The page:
Some officials view the creation of a holding company as a step toward separating the government’s roles as a regulator and shareholder, streamlining oversight and instilling a more professional management culture at Huarong and its peers, the person said. Continue reading “Article: China Considers New Holding Company for Huarong, Bad-Debt Managers”

Article: How the Big Three Rating Companies Got China Huarong So Wrong

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How the Big Three Rating Companies Got China Huarong So Wrong

Shuli Ren, 29 April 2021

After the collapse of Lehman Brothers Holdings Inc., the Big Three rating companies were blamed for their enabling roles in the subprime mortgage crisis. Troubled securitized products would not have been marketed and sold without their seal of investment-grade approval. In fact, investors relied on their ratings, often blindly.

Over a decade later, similar drama is unfolding with state-owned China Huarong Asset Management Co. After failing to release its 2020 financials on time amid media reports of a deep restructuring, the distressed-asset manager became a distressed asset itself. Its 4.5% perpetual bond is trading at 70 cents on the dollar, not at all aligned with its safe-as-cash ratings. With $22 billion in dollar bonds outstanding, Huarong has issues due every month into the summer. Continue reading “Article: How the Big Three Rating Companies Got China Huarong So Wrong”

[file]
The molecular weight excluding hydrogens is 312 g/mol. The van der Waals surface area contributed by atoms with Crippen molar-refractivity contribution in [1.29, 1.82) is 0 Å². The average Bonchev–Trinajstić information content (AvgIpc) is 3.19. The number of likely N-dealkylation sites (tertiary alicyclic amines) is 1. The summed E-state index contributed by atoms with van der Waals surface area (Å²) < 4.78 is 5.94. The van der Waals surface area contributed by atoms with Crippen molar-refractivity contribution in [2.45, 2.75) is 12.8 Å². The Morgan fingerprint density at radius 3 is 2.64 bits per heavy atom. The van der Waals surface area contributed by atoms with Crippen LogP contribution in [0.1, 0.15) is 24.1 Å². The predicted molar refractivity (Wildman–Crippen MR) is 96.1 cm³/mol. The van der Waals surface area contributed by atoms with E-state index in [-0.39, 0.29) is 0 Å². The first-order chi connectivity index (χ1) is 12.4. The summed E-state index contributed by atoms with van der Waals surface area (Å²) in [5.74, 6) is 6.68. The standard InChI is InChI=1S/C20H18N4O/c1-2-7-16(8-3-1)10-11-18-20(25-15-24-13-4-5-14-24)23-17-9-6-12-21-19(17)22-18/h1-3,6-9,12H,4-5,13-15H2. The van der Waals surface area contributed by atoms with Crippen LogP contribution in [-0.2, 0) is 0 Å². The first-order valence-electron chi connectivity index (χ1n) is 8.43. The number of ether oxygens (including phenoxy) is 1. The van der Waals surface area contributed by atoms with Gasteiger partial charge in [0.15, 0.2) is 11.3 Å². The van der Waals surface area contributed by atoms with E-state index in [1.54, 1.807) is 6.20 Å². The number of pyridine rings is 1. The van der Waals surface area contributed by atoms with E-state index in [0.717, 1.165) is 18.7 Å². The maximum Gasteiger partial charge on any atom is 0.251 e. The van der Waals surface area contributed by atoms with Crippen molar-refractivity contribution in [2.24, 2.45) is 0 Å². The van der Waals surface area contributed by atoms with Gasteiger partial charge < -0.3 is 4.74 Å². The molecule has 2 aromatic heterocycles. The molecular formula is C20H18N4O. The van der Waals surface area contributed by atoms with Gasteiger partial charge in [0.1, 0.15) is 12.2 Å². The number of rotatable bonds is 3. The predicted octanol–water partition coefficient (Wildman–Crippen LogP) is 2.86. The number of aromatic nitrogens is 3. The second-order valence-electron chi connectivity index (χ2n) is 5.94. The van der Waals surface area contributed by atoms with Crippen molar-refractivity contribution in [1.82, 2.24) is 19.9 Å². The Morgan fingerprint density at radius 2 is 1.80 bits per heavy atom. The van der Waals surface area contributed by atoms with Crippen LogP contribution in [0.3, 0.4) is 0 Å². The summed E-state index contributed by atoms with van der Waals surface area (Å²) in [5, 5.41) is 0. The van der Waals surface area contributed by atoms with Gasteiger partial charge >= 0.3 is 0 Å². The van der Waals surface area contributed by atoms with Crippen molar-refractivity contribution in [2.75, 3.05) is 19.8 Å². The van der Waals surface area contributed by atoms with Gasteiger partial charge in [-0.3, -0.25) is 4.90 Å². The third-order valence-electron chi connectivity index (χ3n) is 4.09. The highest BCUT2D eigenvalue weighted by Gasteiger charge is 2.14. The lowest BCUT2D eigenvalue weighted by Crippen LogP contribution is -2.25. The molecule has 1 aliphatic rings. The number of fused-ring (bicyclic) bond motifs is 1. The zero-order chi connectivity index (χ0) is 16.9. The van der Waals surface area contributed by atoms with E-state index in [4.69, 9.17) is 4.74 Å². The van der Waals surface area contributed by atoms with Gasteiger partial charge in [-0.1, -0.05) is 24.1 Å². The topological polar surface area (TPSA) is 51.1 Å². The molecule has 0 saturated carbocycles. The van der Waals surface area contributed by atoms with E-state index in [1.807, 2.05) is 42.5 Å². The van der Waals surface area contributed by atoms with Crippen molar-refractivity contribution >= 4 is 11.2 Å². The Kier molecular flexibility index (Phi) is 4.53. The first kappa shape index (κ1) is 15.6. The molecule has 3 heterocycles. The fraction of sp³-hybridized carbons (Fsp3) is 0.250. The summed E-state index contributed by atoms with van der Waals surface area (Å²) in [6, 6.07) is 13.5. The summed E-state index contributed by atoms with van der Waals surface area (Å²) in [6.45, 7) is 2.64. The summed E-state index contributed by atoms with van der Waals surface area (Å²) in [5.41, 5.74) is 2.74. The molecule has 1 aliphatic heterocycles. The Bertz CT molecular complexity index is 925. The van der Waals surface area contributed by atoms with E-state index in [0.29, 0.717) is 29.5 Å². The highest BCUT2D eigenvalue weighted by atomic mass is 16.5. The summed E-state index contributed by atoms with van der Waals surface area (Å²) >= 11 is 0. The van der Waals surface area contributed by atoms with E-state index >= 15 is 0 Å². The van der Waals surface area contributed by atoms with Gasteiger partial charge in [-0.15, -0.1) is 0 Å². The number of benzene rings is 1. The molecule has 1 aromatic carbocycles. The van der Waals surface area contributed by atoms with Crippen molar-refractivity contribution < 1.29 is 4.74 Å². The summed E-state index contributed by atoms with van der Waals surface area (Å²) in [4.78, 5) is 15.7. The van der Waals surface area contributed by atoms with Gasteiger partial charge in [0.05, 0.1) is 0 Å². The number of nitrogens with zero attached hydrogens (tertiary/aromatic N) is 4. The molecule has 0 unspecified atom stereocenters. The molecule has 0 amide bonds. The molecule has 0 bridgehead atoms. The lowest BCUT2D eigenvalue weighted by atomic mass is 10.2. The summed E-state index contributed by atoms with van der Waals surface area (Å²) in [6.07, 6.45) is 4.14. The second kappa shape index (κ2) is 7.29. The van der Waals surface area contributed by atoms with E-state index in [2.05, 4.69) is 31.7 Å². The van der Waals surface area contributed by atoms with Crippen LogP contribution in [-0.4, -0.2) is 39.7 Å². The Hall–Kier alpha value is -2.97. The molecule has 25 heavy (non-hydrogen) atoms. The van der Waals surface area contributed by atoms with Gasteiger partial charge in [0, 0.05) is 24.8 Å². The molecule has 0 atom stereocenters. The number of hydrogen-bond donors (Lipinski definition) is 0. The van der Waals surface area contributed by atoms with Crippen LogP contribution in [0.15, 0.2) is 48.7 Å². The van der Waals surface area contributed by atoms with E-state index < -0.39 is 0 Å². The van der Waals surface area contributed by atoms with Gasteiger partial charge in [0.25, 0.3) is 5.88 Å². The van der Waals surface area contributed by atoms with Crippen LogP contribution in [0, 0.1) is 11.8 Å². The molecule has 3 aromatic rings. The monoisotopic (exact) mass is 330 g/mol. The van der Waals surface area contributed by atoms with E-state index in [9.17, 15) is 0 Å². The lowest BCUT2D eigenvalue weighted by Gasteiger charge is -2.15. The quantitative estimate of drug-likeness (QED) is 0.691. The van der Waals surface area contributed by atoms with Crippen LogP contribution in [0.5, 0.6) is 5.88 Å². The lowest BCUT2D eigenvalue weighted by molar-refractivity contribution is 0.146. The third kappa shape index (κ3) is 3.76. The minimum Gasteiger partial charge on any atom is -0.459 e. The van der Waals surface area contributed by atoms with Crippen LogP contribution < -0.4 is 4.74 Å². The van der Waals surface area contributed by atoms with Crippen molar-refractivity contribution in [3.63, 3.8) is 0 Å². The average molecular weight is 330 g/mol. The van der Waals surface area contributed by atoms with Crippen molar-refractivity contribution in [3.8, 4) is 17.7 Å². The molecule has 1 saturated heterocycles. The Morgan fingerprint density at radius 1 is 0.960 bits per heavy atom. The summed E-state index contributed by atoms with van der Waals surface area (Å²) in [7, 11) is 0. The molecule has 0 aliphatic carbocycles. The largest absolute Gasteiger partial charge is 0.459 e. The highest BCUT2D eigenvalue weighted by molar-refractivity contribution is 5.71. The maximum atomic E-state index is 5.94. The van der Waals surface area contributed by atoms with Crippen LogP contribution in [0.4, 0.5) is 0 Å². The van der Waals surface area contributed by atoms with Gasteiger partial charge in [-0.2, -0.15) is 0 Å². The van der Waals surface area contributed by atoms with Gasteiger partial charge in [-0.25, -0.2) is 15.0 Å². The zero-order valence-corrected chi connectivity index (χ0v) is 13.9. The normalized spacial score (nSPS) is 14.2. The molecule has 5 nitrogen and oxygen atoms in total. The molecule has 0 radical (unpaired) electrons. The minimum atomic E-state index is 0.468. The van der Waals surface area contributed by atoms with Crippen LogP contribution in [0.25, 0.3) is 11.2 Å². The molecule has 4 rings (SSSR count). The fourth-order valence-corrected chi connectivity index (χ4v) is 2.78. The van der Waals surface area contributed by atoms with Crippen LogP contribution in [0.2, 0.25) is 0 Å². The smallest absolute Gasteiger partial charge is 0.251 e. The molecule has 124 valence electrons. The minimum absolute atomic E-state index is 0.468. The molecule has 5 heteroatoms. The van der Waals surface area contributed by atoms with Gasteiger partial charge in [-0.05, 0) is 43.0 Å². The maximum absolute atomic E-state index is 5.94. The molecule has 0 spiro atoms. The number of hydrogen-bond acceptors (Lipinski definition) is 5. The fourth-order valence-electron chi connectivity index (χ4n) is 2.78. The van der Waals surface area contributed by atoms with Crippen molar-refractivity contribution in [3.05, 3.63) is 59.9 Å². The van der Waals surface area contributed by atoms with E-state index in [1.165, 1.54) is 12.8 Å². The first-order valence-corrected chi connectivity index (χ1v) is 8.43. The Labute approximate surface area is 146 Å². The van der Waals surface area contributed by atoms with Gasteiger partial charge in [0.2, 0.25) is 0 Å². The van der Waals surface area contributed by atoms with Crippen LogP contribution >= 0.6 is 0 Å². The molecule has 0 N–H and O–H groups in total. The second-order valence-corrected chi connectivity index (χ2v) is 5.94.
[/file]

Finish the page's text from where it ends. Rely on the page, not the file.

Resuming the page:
Article: Being ‘tough on China’ can’t mean harming our own interests

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Being ‘tough on China’ can’t mean harming our own interests

DANIEL L DAVIS, 11 April 2021